# Calculation v Look-Up

(`⎕io←0` and timings are done in Dyalog version 15.0.)

## Table Look-Up

Some functions can be computed faster by table look-up than a more traditional and more conventional calculation. For example:

``````      b←?1e6⍴2

cmpx '*b' '(*0 1)[b]'
*b        → 1.32E¯2 |   0% ⎕⎕⎕⎕⎕⎕⎕⎕⎕⎕⎕⎕⎕⎕⎕⎕⎕⎕⎕⎕⎕⎕⎕⎕⎕⎕⎕⎕⎕⎕
(*0 1)[b] → 1.23E¯3 | -91% ⎕⎕⎕``````

(a) The advantage of table look-up depends on the time to calculate the function directly, versus the time to do indexing, `⍺[⍵]` or `⍵⌷⍺`, plus a small amount of time to calculate the function on a (much) smaller representative set.

Indexing is particularly efficient when the indices are boolean:

``````      bb←b,1
bi←b,2
cmpx '2 3[bb]' '2 3 3[bi]'
2 3[bb]   → 1.12E¯4 |    0% ⎕⎕⎕⎕⎕
2 3 3[bi] → 7.39E¯4 | +558% ⎕⎕⎕⎕⎕⎕⎕⎕⎕⎕⎕⎕⎕⎕⎕⎕⎕⎕⎕⎕⎕⎕⎕⎕⎕⎕⎕⎕⎕⎕``````

`bi` is the same as `bb` except that the last element of `2` forces it to be 1-byte integers (for `bi`) instead of 1-bit booleans (for `bb`).

(b) Although the faster expression works best with 0-origin, the timing for 1-origin is similar.

``````      cmpx '*b' '{⎕io←0 ⋄ (*0 1)[⍵]}b'
*b                   → 1.32E¯2 |   0% ⎕⎕⎕⎕⎕⎕⎕⎕⎕⎕⎕⎕⎕⎕⎕⎕⎕⎕⎕⎕⎕⎕⎕⎕⎕⎕⎕⎕⎕⎕
{⎕io←0 ⋄ (*0 1)[⍵]}b → 1.22E¯3 | -91% ⎕⎕⎕``````

That is, if the current value of `⎕io` is 1, the implementation can use a local `⎕io` setting of 0.

(c) The fact that `*b` is currently slower than `(*0 1)[b]` represents a judgment by the implementers that `*b` is not a sufficiently common computation to warrant writing faster code for it. Other similar functions already embody the table look-up technique:

``````      cmpx '⍕b' '¯1↓,(2 2⍴''0 1 '')[b;]'
⍕b                   → 6.95E¯4 |  0% ⎕⎕⎕⎕⎕⎕⎕⎕⎕⎕⎕⎕⎕⎕⎕⎕⎕⎕⎕⎕⎕⎕⎕⎕⎕⎕⎕⎕⎕⎕
¯1↓,(2 2⍴'0 1 ')[b;] → 6.92E¯4 | -1% ⎕⎕⎕⎕⎕⎕⎕⎕⎕⎕⎕⎕⎕⎕⎕⎕⎕⎕⎕⎕⎕⎕⎕⎕⎕⎕⎕⎕⎕⎕``````

## Small Domains

Table look-up works best for booleans, but it also works for other small domains such as 1-byte integers:

``````      i1←?1e6⍴128    ⍝ 1-byte integers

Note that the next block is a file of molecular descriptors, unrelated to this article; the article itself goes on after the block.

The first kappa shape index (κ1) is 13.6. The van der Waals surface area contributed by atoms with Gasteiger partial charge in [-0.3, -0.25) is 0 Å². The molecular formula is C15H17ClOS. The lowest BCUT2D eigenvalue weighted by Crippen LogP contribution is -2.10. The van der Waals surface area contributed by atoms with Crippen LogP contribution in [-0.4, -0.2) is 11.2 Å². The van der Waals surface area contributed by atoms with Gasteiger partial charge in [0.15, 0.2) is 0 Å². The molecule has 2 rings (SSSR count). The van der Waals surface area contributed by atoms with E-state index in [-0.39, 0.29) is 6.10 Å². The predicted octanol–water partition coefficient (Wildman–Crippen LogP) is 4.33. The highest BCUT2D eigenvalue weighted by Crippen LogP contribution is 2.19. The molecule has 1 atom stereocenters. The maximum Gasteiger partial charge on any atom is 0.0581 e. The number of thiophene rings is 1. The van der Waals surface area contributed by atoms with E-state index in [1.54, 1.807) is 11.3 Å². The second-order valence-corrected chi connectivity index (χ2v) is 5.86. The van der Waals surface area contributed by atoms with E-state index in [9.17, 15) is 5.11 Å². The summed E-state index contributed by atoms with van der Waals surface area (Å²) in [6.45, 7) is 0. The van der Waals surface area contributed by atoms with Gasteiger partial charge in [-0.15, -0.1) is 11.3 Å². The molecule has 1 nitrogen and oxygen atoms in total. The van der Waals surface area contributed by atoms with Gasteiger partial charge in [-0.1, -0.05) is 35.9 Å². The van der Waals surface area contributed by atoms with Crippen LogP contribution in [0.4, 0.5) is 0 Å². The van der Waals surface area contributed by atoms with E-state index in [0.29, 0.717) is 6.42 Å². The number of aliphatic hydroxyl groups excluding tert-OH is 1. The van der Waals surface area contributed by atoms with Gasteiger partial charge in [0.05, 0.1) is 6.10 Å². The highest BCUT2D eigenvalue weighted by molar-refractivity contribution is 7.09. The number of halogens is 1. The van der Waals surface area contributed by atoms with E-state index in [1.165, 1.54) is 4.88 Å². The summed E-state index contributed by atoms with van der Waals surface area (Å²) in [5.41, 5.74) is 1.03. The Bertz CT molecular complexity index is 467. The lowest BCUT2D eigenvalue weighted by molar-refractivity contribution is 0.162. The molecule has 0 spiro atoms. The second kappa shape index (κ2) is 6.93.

cmpx '*i1' '(*⍳128)[i1]'
*i1         → 1.48E¯2 |   0% ⎕⎕⎕⎕⎕⎕⎕⎕⎕⎕⎕⎕⎕⎕⎕⎕⎕⎕⎕⎕⎕⎕⎕⎕⎕⎕⎕⎕⎕⎕
(*⍳128)[i1] → 9.30E¯4 | -94% ⎕⎕

cmpx '○i1' '(○⍳128)[i1]'
○i1         → 2.78E¯3 |   0% ⎕⎕⎕⎕⎕⎕⎕⎕⎕⎕⎕⎕⎕⎕⎕⎕⎕⎕⎕⎕⎕⎕⎕⎕⎕⎕⎕⎕⎕⎕
(○⍳128)[i1] → 9.25E¯4 | -67% ⎕⎕⎕⎕⎕⎕⎕⎕⎕⎕``````

In general, a table for 1-byte integers needs to have values for `¯128+⍳256`. Here `⍳128` is used to simulate that in C indexing can be done on 1-byte indices without extra computation on the indices. In APL, general 1-byte indices are used as `table[i1+128]`; in C, the expression is `(table+offset)[i]`.

Domains considered “small” get bigger all the time as machines come equipped with ever larger memories.

## Larger Domains

Table look-up is applicable when the argument is not a substantial subset of a large domain and there is a fast way to detect that it is not.

``````      i4s←1e7+?1e6⍴1e5    ⍝ small-range 4-byte integers

G←{(⊂u⍳⍵)⌷⍺⍺ u←∪⍵}

cmpx '⍟i4s' '⍟G i4s'
⍟i4s   → 1.44E¯2 |   0% ⎕⎕⎕⎕⎕⎕⎕⎕⎕⎕⎕⎕⎕⎕⎕⎕⎕⎕⎕⎕⎕⎕⎕⎕⎕⎕⎕⎕⎕⎕
⍟G i4s → 9.59E¯3 | -34% ⎕⎕⎕⎕⎕⎕⎕⎕⎕⎕⎕⎕⎕⎕⎕⎕⎕⎕⎕⎕``````

The definition of `G` implements that the argument is not used directly as indices (as in `(⊂⍵)⌷⍺⍺ u`) but needed to be looked up, the `u⍳⍵` in `(⊂u⍳⍵)⌷⍺⍺ u`. Thus both index-of and indexing are key enablers for making table look-up competitive.

§4.3 of Notation as a Tool of Thought presents a different way to distribute the results of a calculation on the “nub” (unique items). But it takes more time and space and is limited to numeric scalar results.

``````      H←{(⍺⍺ u)+.×(u←∪⍵)∘.=⍵}

i4a←1e7+?1e4⍴1e3    ⍝ small-range 4-byte integers

cmpx '⍟i4a' '⍟G i4a' '⍟H i4a'
⍟i4a   → 1.56E¯4 |       0%
⍟G i4a → 6.25E¯5 |     -60%
⍟H i4a → 1.78E¯1 | +113500% ⎕⎕⎕⎕⎕⎕⎕⎕⎕⎕⎕⎕⎕⎕⎕⎕⎕⎕⎕⎕⎕⎕⎕⎕⎕⎕⎕⎕⎕⎕``````

The benchmark is done on the smaller `i4a` as a benchmark on `i4s` founders on the `≢∪⍵` by `≢⍵` boolean matrix (for `i4s`, 12.5 GB = `×/ 0.125 1e5 1e6`) created by `H`.

## Mathematical Background

New Math” teaches that a function is a set of ordered pairs whose first items are unique:

`*⍵: {(⍵,*⍵)|⍵∊C}     ` The set of all `(⍵,*⍵)` where `⍵` is a complex number
`⍟⍵: {(⍵,⍟⍵)|⍵∊C~{0}} ` The set of all `(⍵,⍟⍵)` where `⍵` is a non-zero complex number
`○⍵: {(⍵,○⍵)|⍵∊C}     ` The set of all `(⍵,○⍵)` where `⍵` is a complex number
`⍕⍵: {(⍵,⍕⍵)|0=⍴⍴⍵}   ` The set of all `(⍵,⍕⍵)` where `⍵` is a scalar

When `⍵` is restricted (for example) to the boolean domain, the functions, the sets of ordered pairs, are more simply represented by enumerating all the possibilities:

```*⍵: {(0,1), (1,2.71828)} ⍟⍵: {(0,Err), (1,0)} ○⍵: {(0,0), (1,3.14159)} ⍕⍵: {(0,'0'), (1,'1')}```

## Realized and Potential Performance Improvements

realized (available no later than 15.0)

 boolean 1-byte integer `⍕ ∘.f` `⍕     a∘⍕`

potential (non-exhaustive list)

 boolean 1-byte integer 2-byte integer small-range 4-byte integer `* ⍟ | - ○   ! ⍳ a∘f f.g` `* ⍟ | - ○ × ! ⍳ a∘f f.g ∘.f` `* ⍟ | - ○ ×   ⍳ a∘f` `* ⍟ |     ×`

`a` is a scalar; `f` and `g` are primitive scalar dyadic functions.